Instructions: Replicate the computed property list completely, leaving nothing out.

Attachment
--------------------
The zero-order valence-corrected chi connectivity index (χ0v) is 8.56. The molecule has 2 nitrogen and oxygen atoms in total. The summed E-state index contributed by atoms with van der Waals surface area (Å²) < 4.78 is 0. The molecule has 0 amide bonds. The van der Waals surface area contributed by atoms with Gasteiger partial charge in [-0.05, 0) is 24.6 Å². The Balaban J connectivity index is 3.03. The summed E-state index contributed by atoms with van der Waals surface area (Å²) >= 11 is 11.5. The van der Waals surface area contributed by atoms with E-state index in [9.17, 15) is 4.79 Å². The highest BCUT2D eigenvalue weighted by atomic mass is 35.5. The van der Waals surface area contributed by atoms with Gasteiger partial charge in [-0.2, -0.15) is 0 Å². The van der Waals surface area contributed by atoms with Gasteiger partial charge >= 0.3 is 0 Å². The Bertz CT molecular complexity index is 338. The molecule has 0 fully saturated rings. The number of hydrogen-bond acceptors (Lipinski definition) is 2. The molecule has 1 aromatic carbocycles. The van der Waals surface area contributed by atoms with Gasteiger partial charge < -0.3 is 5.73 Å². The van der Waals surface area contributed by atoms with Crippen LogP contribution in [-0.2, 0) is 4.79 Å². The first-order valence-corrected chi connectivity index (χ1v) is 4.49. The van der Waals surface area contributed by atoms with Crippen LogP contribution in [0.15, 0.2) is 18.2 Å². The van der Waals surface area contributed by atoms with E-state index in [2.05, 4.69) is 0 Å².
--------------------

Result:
The zero-order valence-corrected chi connectivity index (χ0v) is 8.56. The molecule has 2 nitrogen and oxygen atoms in total. The summed E-state index contributed by atoms with van der Waals surface area (Å²) < 4.78 is 0. The molecule has 0 amide bonds. The van der Waals surface area contributed by atoms with Gasteiger partial charge in [-0.05, 0) is 24.6 Å². The Balaban J connectivity index is 3.03. The summed E-state index contributed by atoms with van der Waals surface area (Å²) >= 11 is 11.5. The van der Waals surface area contributed by atoms with E-state index in [9.17, 15) is 4.79 Å². The highest BCUT2D eigenvalue weighted by atomic mass is 35.5. The van der Waals surface area contributed by atoms with Gasteiger partial charge in [-0.2, -0.15) is 0 Å². The van der Waals surface area contributed by atoms with Gasteiger partial charge >= 0.3 is 0 Å². The Bertz CT molecular complexity index is 338. The molecule has 0 fully saturated rings. The number of hydrogen-bond acceptors (Lipinski definition) is 2. The molecule has 1 aromatic carbocycles. The van der Waals surface area contributed by atoms with Gasteiger partial charge < -0.3 is 5.73 Å². The van der Waals surface area contributed by atoms with Crippen LogP contribution in [-0.2, 0) is 4.79 Å². The first-order valence-corrected chi connectivity index (χ1v) is 4.49. The van der Waals surface area contributed by atoms with Crippen LogP contribution in [0.15, 0.2) is 18.2 Å². The van der Waals surface area contributed by atoms with E-state index in [2.05, 4.69) is 0 Å².